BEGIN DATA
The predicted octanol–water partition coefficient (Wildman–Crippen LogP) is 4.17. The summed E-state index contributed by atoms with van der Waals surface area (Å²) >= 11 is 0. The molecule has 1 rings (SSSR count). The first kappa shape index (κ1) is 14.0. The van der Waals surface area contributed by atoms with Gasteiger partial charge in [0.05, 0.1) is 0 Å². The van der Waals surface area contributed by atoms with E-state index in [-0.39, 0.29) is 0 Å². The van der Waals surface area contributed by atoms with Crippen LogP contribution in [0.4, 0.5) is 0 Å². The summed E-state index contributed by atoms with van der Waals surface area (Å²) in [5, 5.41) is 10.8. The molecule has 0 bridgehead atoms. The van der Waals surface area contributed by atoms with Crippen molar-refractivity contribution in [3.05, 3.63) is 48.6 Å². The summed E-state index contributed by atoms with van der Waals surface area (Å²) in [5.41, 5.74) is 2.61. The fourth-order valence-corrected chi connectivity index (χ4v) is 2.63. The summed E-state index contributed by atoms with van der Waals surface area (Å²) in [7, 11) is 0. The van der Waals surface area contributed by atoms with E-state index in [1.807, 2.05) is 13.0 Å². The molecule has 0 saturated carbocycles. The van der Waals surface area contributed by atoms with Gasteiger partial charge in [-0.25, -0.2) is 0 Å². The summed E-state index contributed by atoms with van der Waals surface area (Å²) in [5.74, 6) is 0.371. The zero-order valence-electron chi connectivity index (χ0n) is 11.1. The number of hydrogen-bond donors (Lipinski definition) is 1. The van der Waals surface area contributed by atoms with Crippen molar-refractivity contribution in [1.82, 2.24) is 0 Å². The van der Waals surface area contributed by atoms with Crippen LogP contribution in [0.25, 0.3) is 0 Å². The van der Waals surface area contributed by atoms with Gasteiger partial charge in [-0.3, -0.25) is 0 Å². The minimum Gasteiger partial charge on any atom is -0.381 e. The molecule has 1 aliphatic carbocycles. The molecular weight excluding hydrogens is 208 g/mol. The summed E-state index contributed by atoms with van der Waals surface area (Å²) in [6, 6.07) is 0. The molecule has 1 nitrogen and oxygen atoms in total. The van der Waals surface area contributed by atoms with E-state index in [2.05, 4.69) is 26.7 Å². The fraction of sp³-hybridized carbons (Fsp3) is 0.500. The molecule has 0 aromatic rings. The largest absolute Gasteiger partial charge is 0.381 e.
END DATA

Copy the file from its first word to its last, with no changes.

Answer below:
The predicted octanol–water partition coefficient (Wildman–Crippen LogP) is 4.17. The summed E-state index contributed by atoms with van der Waals surface area (Å²) >= 11 is 0. The molecule has 1 rings (SSSR count). The first kappa shape index (κ1) is 14.0. The van der Waals surface area contributed by atoms with Gasteiger partial charge in [0.05, 0.1) is 0 Å². The van der Waals surface area contributed by atoms with E-state index in [-0.39, 0.29) is 0 Å². The van der Waals surface area contributed by atoms with Crippen LogP contribution in [0.4, 0.5) is 0 Å². The summed E-state index contributed by atoms with van der Waals surface area (Å²) in [5, 5.41) is 10.8. The molecule has 0 bridgehead atoms. The van der Waals surface area contributed by atoms with Crippen molar-refractivity contribution in [3.05, 3.63) is 48.6 Å². The summed E-state index contributed by atoms with van der Waals surface area (Å²) in [5.41, 5.74) is 2.61. The fourth-order valence-corrected chi connectivity index (χ4v) is 2.63. The summed E-state index contributed by atoms with van der Waals surface area (Å²) in [7, 11) is 0. The van der Waals surface area contributed by atoms with E-state index in [1.807, 2.05) is 13.0 Å². The molecule has 0 saturated carbocycles. The van der Waals surface area contributed by atoms with Gasteiger partial charge in [-0.25, -0.2) is 0 Å². The summed E-state index contributed by atoms with van der Waals surface area (Å²) in [5.74, 6) is 0.371. The zero-order valence-electron chi connectivity index (χ0n) is 11.1. The number of hydrogen-bond donors (Lipinski definition) is 1. The van der Waals surface area contributed by atoms with Crippen molar-refractivity contribution in [1.82, 2.24) is 0 Å². The van der Waals surface area contributed by atoms with Crippen LogP contribution in [0.25, 0.3) is 0 Å². The van der Waals surface area contributed by atoms with Gasteiger partial charge in [-0.3, -0.25) is 0 Å². The minimum Gasteiger partial charge on any atom is -0.381 e. The molecule has 1 aliphatic carbocycles. The molecular weight excluding hydrogens is 208 g/mol. The summed E-state index contributed by atoms with van der Waals surface area (Å²) in [6, 6.07) is 0. The molecule has 1 nitrogen and oxygen atoms in total. The van der Waals surface area contributed by atoms with E-state index in [2.05, 4.69) is 26.7 Å². The fraction of sp³-hybridized carbons (Fsp3) is 0.500. The molecule has 0 aromatic rings. The largest absolute Gasteiger partial charge is 0.381 e.